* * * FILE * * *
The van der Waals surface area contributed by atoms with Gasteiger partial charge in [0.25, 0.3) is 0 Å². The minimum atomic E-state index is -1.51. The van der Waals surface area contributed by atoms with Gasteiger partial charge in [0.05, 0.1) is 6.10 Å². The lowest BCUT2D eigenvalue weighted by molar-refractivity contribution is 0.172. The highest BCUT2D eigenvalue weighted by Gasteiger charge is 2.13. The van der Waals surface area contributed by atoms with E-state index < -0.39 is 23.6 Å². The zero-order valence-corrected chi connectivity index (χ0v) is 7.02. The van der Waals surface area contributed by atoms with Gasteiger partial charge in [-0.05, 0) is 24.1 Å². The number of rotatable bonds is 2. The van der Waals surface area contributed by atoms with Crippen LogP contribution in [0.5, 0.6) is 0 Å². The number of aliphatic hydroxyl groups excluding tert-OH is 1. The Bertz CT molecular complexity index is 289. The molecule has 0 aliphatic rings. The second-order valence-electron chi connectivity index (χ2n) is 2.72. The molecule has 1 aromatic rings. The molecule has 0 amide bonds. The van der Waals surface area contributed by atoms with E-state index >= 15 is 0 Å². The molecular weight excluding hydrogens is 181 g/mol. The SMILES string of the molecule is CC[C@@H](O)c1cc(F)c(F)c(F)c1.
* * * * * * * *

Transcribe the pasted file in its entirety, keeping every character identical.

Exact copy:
The van der Waals surface area contributed by atoms with Gasteiger partial charge in [0.25, 0.3) is 0 Å². The minimum atomic E-state index is -1.51. The van der Waals surface area contributed by atoms with Gasteiger partial charge in [0.05, 0.1) is 6.10 Å². The lowest BCUT2D eigenvalue weighted by molar-refractivity contribution is 0.172. The highest BCUT2D eigenvalue weighted by Gasteiger charge is 2.13. The van der Waals surface area contributed by atoms with E-state index < -0.39 is 23.6 Å². The zero-order valence-corrected chi connectivity index (χ0v) is 7.02. The van der Waals surface area contributed by atoms with Gasteiger partial charge in [-0.05, 0) is 24.1 Å². The number of rotatable bonds is 2. The van der Waals surface area contributed by atoms with Crippen LogP contribution in [0.5, 0.6) is 0 Å². The number of aliphatic hydroxyl groups excluding tert-OH is 1. The Bertz CT molecular complexity index is 289. The molecule has 0 aliphatic rings. The second-order valence-electron chi connectivity index (χ2n) is 2.72. The molecule has 1 aromatic rings. The molecule has 0 amide bonds. The van der Waals surface area contributed by atoms with E-state index >= 15 is 0 Å². The molecular weight excluding hydrogens is 181 g/mol. The SMILES string of the molecule is CC[C@@H](O)c1cc(F)c(F)c(F)c1.